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Reflection Title: 
Though He Slay Me, Yet I Love Him
Reflection Content: 

Job’s story of suffering is matched by many in our world. Having done everything right—built a prosperous life with a fine reputation, had a beautiful family and friendships galore—suddenly, through no fault of one’s own, it is all swept away. Job was not the first to end up on the dung heap, rocked by excruciating pain and sorrow, tempted to despair. Job is not the last one who will be there, either, wondering, Why me? What did I do wrong? Why is God (or the fates) out to get me? And friends come pretending to comfort, asking if there is not some hidden secret that has led to the suffering, implying it may be deserved. Friends as tempters? Job sits alone in his trial. The biblical word for test and trial, nisayon, means “experience,” for such times are ubiquitous in human life; human life is tinged with sorrow. In the midst of it, in the depth of desolation, Job turns from those who incline him to curse, and turns from his own inclination to curse. His anguished cry, “Though He slay me, yet will I trust Him!” Is it resignation or acceptance? What could such a stance of faith possibly mean?

Story Title: 
Hedged in by God
Story Content: 

Why should the sufferer be born to see the light?

Why is life given to [those] who find it so bitter?

They wait for death but it does not come,

they seek it more eagerly than hidden treasure.

They are glad when they reach the tomb,

and when they come to the grave they exult.

Why should a man be born to wander blindly,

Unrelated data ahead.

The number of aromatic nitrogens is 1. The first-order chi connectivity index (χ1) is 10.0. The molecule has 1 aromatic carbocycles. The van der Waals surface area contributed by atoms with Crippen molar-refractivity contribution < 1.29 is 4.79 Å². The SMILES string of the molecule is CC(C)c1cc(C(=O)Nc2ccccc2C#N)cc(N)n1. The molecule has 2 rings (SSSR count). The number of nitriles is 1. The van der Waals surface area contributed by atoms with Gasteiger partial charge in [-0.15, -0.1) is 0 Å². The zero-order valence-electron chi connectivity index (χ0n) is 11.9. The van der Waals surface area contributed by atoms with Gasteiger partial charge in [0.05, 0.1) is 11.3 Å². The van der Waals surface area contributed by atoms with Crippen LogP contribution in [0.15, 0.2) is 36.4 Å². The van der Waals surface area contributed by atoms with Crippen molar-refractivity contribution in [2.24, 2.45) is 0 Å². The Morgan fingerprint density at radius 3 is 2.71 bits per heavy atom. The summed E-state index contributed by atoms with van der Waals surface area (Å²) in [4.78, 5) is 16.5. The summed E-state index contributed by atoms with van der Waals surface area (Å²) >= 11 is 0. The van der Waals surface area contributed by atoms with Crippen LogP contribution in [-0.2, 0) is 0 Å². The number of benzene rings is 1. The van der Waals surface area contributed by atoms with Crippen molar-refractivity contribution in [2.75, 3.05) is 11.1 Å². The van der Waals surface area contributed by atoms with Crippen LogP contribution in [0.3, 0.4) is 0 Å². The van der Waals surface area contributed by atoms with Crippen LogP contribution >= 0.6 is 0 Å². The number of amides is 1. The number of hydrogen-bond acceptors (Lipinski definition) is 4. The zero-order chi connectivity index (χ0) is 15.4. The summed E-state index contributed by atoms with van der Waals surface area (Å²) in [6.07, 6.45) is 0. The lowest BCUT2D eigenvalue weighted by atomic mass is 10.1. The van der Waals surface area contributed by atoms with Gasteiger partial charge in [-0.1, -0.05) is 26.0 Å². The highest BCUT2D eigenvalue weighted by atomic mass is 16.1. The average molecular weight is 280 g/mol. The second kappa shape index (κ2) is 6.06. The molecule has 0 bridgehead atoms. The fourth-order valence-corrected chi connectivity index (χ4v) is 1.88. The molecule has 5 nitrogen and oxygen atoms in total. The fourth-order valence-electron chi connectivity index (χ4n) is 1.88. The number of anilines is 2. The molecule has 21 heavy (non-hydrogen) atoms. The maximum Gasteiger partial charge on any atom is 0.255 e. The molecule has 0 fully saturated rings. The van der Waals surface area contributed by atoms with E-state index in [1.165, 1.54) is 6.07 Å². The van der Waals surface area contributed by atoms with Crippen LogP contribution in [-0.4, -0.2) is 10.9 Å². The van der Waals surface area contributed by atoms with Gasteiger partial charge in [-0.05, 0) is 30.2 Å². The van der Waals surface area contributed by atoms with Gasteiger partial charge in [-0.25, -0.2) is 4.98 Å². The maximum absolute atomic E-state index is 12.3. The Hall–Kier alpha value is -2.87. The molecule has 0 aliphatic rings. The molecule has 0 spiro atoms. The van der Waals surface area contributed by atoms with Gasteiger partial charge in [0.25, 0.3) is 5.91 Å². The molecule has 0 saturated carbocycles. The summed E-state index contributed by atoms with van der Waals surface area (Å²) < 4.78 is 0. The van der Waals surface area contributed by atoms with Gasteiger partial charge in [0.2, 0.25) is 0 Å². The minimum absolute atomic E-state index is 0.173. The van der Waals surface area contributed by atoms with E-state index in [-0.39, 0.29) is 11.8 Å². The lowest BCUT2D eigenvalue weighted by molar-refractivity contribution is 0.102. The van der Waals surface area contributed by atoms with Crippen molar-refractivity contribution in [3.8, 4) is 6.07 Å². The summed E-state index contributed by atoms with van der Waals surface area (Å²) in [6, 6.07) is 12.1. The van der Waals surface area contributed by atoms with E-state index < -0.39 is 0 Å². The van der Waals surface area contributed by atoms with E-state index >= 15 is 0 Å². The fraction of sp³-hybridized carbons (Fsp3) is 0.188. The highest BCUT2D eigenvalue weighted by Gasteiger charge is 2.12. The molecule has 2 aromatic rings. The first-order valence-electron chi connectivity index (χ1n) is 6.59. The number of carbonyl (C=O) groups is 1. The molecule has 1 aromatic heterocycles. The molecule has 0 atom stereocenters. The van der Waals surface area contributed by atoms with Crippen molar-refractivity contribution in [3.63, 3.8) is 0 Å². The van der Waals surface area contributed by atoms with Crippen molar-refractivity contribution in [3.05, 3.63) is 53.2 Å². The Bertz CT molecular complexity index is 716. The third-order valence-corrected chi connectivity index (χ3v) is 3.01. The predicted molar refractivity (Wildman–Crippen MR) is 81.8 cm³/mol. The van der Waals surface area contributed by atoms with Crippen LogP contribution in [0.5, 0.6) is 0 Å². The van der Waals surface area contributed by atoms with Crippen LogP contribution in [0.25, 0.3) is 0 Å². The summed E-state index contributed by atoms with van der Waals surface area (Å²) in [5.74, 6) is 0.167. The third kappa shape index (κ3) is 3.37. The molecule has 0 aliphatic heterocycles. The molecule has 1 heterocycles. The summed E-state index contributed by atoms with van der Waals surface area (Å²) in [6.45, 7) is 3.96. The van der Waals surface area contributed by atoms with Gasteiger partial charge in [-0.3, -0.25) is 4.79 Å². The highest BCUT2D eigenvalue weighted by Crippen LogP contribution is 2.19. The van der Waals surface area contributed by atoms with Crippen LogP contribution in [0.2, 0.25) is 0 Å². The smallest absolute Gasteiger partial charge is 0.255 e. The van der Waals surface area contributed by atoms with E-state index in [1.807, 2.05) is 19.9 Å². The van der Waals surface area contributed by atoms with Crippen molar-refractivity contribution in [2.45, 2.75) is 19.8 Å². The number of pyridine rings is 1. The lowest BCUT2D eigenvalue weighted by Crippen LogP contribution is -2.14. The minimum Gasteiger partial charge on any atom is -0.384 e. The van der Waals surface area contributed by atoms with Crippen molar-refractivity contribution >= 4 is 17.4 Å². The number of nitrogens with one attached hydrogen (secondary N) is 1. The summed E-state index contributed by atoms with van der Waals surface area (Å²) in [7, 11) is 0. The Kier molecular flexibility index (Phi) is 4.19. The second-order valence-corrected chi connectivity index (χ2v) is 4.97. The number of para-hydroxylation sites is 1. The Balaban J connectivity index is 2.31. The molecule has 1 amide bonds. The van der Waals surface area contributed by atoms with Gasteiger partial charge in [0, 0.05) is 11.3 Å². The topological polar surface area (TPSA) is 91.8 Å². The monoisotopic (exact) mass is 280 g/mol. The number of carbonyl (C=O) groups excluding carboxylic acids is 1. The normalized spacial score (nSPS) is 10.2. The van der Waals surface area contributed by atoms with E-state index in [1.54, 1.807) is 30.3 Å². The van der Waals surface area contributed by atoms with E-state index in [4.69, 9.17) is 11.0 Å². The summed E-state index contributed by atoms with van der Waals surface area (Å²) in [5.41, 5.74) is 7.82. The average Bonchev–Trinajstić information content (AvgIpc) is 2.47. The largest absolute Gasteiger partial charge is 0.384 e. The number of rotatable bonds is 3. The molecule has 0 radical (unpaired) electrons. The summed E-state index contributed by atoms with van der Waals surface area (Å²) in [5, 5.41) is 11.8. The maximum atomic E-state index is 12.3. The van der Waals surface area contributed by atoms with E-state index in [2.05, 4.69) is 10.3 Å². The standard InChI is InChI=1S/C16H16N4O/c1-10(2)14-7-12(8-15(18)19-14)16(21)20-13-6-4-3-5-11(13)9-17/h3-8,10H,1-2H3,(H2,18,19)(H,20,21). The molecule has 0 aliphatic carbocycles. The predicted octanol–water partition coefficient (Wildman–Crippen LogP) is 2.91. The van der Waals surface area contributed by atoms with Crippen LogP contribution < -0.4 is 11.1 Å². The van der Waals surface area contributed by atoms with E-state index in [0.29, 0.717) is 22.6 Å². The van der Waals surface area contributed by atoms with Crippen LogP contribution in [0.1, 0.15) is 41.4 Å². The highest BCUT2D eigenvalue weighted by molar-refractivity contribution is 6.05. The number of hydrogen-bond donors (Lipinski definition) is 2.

hedged in by God on every side?

My sighing is all my food,

and groans pour from me in a torrent.

Every terror that haunted me has caught up with me,

and I that I feared has come upon me.

There is no peace of mind nor quiet for me;

I chafe in torment and have no rest.

—Job 3:20–26

Contemporary Story Title: 
God Is Not Good
Contemporary Story Content: 

J.B. is a 1958 play based on the modern retelling of the biblical figure of Job, starring Raymond Massey and Christopher Plummer. It was written by the American playwright Archibald MacLeish and was directed by Elia Kazan. The play opens with the characters Mr. Zuss and Nickles in discussion about Job, assuming the roles of God and Satan, respectively.   


Mr. Zuss: Challenge God!


Nickles: Crying to God.


Mr. Zuss: Demanding justice of God!


Nickles: Justice!

No wonder he laughs. It’s ridiculous. All of it.

God has killed his sons, his daughters,

Stolen his camels, oxen, sheep,

Everything he has and left him

Sick and stricken on a dung heap—

Not even the consciousness of crime to comfort him—

The rags of reason.


Mr. Zuss: God is reasons.


Nickles: For the hawks, yes. For the goats. They’re grateful.

Take their young away they’ll sing

Or purr or moo or splash—whatever.

Not Job though.


Mr. Zuss: And that’s why.


Nickles: Why what?


Mr. Zuss: He suffers.


Nickles: Ah? Because he’s . . . 

Not a bird you mean?


Mr. Zuss: You’re frivolous . . .


Nickles: That’s precisely what you do mean!

The one thing God can’t stomach is a man,

That scratcher at the cracked creation!

That eyeball squinting through into His Eye,

Blind with the sight of Sight!


Blast this . . .


Mr. Zuss: God creaed the whole world.

Who is Job to . . . 


Nickles: Agh! the world!

The dirty whirler! The toy top!


Mr. Zuss: What’s so wrong with the world?


Nickles: Wrong with it!

Try to spin one on a dung heap!


Nickles: I heard upon his dry dung heap

That man cry out who cannot sleep:

“If God is God he is not good,

If God is good He is not God;